Editing Collections in ASP.NET MVC

A recent comment on one of my earlier articles got me thinking again about ASP.NET MVC model binding and validation. The comment was from Bart Calixto, and was to the effect that my concern over MVC validation and repeating forms was misplaced – that simply binding to a collection meant that MVC could handle this itself.

My immediate response was that the problem remains – that by default MVC does not generate unique IDs for repeating forms and creates malformed HTML (and causes issues with client-side validation). However – Bart is right that it is possible to get MVC to manage the client-side IDs properly by binding to a collection. So why don’t I go down that route? Because the price of fixing the client-side IDs/validation is that the server-side model binding relies upon a single form  containing the main object and the collection(s) associated with it. My design used small repeating forms, one for each collection item (I was using a lot of Ajax and wanted to pass as little data as possible between server and client). Collection binding would solve the client-side problems I highlighted, but only at the cost of breaking the server-side model binding. Still – I think it’s worth looking at the alternative approach and seeing what it does for us – and what it doesn’t.

In order to bind a collection of complex objects, you need to set up editor templates and call them inside a for loop in the view.

So – first, what is an editor template?

Normally you call EditorFor() on simple data and get a standard HTML widget. Assigning EditorFor() to a string property will automatically generate a text input:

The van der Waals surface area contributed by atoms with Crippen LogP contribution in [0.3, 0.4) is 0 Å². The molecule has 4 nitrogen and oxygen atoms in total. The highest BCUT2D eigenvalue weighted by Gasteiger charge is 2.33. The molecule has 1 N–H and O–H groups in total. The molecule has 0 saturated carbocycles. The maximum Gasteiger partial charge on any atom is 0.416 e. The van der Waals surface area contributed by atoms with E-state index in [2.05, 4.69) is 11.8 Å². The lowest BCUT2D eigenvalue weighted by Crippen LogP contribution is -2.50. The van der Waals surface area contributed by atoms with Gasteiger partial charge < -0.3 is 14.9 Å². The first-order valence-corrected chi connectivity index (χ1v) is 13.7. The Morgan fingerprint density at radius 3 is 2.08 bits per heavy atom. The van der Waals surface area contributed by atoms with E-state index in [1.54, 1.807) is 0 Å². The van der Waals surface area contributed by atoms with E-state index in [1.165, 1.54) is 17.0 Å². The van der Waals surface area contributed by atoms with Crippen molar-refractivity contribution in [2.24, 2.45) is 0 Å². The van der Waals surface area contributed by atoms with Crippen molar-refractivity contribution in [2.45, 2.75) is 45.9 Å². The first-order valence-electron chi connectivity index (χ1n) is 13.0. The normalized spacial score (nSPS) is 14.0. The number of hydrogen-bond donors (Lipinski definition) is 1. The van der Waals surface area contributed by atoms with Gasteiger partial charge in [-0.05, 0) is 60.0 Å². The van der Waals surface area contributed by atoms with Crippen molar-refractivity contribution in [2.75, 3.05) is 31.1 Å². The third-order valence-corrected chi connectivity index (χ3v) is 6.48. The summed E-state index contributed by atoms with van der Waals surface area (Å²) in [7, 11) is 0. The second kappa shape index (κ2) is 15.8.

This code:


Gives us this output:

However, we can create a view that contains many such elements and is designed to be the editor for a more complex object. In this case, I want to edit a Player object from my HTML5 game LaLaLadders. The first thing I need to do is add a new folder EditorTemplates under the Shared folder.

Like so much else in MVC, you use conventional names and locations to tell the system what to do. The next step is to add a view called Player[.cshtml/.vbhtml] underneath the folder:

Inside the file, add in the appropriate markup:

Now all we need to do is point the individual Player objects at this template inside a for loop in the main edit view and tell EditorFor() which template to use:

This then generates a form with all the players:

And each Player is given a unique id and name:

And these work perfectly well with client-side validation:

And the complex object is bound appropriately on the server:

So why does this not solve my problem?

The answer lies in the little ‘save’ button sitting after each individual player. It is completely redundant, because there is only one form. When I save, I am saving everything. But that’s not what I want. What I want – and what I have in the actual application – is repeating forms. I want to edit JUST the individual Player‘s details, not the whole object. I don’t want to be sending all that data back to the server – just the little bit I need.

So, no problem you might think. Just have the Player editor template contain a form that posts to a separate EditPlayer method and bind a single Player. Okay, let’s try that…

First, we have to move our iterator out of the main form so we don’t end up with nested forms:

Then we need to amend the Player editor so it contains a form that posts to EditPlayer:

We run it, and everything looks good. We end up with individual forms, each of which has the same iterated IDs and Names – e.g. Players_2_Name and Players[1].Name.

And that’s where we hit the problem. The model binder was fine with those names when it was dealing with the Players collection – but not now that we’re dealing with an individual Player. The result is our model is not bound on the server:

So, although you can get MVC to sort out its issues with client-side IDs and validation, you might not always want to. Sometimes, the cure can be worse than the disease. My LaLaLadders application would have been much more complicated, and would have used a heck of a lot more bandwidth, if I’d gone down this path… which is not to say that it isn’t the right solution in most circumstances.

The conclusion of all this? I still don’t think MVC handles repeating forms very well, but it does have some good tools for handling collections within a single form, if that’s what you’re looking for.

Kevin Rattan

For other related information, check out this course from Learning Tree:

Building Web Applications with ASP.NET MVC

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